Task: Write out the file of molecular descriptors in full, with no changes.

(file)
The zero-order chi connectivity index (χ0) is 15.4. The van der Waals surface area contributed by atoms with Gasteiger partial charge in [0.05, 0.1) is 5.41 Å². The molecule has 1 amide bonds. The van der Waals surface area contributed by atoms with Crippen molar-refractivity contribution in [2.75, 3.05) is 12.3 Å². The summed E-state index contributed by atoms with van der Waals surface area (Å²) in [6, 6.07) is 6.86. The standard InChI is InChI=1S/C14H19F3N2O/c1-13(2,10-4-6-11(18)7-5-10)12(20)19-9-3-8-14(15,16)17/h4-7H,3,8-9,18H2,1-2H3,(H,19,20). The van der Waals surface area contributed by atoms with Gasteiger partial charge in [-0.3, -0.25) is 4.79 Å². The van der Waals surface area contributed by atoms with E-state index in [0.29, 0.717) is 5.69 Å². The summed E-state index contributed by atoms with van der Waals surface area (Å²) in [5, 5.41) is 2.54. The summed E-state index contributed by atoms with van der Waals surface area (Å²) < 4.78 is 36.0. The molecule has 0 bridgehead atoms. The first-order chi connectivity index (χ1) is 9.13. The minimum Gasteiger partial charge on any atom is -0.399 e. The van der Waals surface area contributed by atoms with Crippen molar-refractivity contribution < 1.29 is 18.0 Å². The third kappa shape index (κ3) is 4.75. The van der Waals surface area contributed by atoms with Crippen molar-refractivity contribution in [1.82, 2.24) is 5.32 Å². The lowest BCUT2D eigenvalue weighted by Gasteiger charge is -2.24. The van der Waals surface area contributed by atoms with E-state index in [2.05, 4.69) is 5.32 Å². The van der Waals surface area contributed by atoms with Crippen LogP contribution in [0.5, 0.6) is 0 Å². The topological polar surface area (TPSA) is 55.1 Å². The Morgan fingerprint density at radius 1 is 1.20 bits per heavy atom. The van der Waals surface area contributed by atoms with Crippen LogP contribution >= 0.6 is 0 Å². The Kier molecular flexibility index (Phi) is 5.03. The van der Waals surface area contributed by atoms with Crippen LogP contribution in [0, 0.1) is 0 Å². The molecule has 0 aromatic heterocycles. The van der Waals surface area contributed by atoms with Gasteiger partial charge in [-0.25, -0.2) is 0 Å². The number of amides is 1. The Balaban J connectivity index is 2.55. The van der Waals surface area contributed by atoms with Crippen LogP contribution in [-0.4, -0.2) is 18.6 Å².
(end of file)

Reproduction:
The zero-order chi connectivity index (χ0) is 15.4. The van der Waals surface area contributed by atoms with Gasteiger partial charge in [0.05, 0.1) is 5.41 Å². The molecule has 1 amide bonds. The van der Waals surface area contributed by atoms with Crippen molar-refractivity contribution in [2.75, 3.05) is 12.3 Å². The summed E-state index contributed by atoms with van der Waals surface area (Å²) in [6, 6.07) is 6.86. The standard InChI is InChI=1S/C14H19F3N2O/c1-13(2,10-4-6-11(18)7-5-10)12(20)19-9-3-8-14(15,16)17/h4-7H,3,8-9,18H2,1-2H3,(H,19,20). The van der Waals surface area contributed by atoms with Gasteiger partial charge in [-0.3, -0.25) is 4.79 Å². The van der Waals surface area contributed by atoms with E-state index in [0.29, 0.717) is 5.69 Å². The summed E-state index contributed by atoms with van der Waals surface area (Å²) in [5, 5.41) is 2.54. The summed E-state index contributed by atoms with van der Waals surface area (Å²) < 4.78 is 36.0. The molecule has 0 bridgehead atoms. The first-order chi connectivity index (χ1) is 9.13. The minimum Gasteiger partial charge on any atom is -0.399 e. The van der Waals surface area contributed by atoms with Crippen molar-refractivity contribution < 1.29 is 18.0 Å². The third kappa shape index (κ3) is 4.75. The van der Waals surface area contributed by atoms with Crippen molar-refractivity contribution in [1.82, 2.24) is 5.32 Å². The lowest BCUT2D eigenvalue weighted by Gasteiger charge is -2.24. The van der Waals surface area contributed by atoms with E-state index in [2.05, 4.69) is 5.32 Å². The van der Waals surface area contributed by atoms with Crippen LogP contribution in [0.5, 0.6) is 0 Å². The topological polar surface area (TPSA) is 55.1 Å². The Morgan fingerprint density at radius 1 is 1.20 bits per heavy atom. The van der Waals surface area contributed by atoms with Crippen LogP contribution >= 0.6 is 0 Å². The Kier molecular flexibility index (Phi) is 5.03. The van der Waals surface area contributed by atoms with Crippen LogP contribution in [0, 0.1) is 0 Å². The molecule has 0 aromatic heterocycles. The van der Waals surface area contributed by atoms with Gasteiger partial charge in [-0.25, -0.2) is 0 Å². The number of amides is 1. The Balaban J connectivity index is 2.55. The van der Waals surface area contributed by atoms with Crippen LogP contribution in [-0.4, -0.2) is 18.6 Å².